Cancer Prevention Workforce Supplement

Workforce Gaps and Opportunities in Cancer Prevention and Control: Meeting the Challenge

The need for cancer professionals has never been more urgent than it is today.   Reports project serious shortages by 2020 of oncology health care providers.  Although many plans have been proposed, no role for prevention has been described.  In response, a 2-day symposium was held in 2009 at The University of Texas MD Anderson Cancer Center, to capture the current status of the cancer prevention workforce and begin to identify gaps in the workforce.  Five working groups were organized around topic areas: (a) health policy and advocacy; (b) translation to the community; (c) integrating cancer prevention into clinical practice; (d) health services infrastructure and economics; and (e) discovery, research, and technology.  Along with specific recommendations on these topics, the working groups identified two additional major themes: the difficulty of defining areas within the field (including barriers to communication), and lack of sufficient funding.  These interdependent issues synergistically impede progress in preventing cancer; they are explored in detail in this special supplement to the Journal of Cancer Education, and recommendations for actions to address them are presented.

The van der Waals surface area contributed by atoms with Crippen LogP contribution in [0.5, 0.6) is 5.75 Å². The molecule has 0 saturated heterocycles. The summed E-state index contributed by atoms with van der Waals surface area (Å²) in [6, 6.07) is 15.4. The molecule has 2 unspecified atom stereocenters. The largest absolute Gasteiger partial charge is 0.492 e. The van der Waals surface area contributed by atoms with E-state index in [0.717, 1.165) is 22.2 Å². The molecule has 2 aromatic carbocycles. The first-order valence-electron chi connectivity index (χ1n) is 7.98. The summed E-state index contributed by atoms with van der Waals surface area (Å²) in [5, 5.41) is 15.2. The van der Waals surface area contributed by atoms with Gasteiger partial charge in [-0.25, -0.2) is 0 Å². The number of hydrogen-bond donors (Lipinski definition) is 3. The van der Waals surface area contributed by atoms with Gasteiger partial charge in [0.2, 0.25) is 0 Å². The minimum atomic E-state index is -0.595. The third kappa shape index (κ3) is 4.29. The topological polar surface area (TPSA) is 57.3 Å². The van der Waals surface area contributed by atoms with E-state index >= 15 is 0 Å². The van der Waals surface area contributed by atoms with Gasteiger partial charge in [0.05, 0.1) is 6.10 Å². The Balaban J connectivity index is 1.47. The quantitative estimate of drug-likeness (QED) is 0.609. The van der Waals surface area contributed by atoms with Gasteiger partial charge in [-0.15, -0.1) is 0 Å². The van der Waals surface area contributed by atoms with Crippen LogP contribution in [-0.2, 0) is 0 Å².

The full Supplement in the Journal of Cancer Education is now available online!

Article TitleCorresponding Author & Email
Mentor, Educator, Friend: A Tribute to Robert M. Chamberlain, PhD

Dr. Carrie Cameron

Addressing the future burden of cancer and its impact on the oncology workforce: where is cancer prevention and control?

Dr. Shine Chang

The Future Workforce in Cancer Prevention: Advancing Discovery, Research, and Technology

Dr. Wayne Newhauser

Implementing Cancer Prevention into Clinical Practice

Dr. Lynn Cialdella-Kam

Nursing Workforce Issues: Strategically Positioning Nurses to Facilitate Cancer Prevention and Control

Carol Vreeland Dallred

Cancer Prevention Health Services Research: An Emerging Field

Dr. Robert Chamberlain

Translating Cancer Prevention and Control Research into the Community Setting:  Workforce Implications

Dr. Electra D. Paskett

The Future of the Cancer Prevention Workforce: Why Health Literacy, Advocacy, and Stakeholder Collaborations Matter

Dr. Carrie Cameron


Additional Related Articles

The Future of Cancer Prevention: Will Our Workforce Be Ready?

Meeting Report:  “Future Directions in Cancer Prevention and Control: Workforce Implications for Training, Practice, and Policy” Symposium, October 17 to 18, 2009, The University of Texas M. D. Anderson Cancer Center

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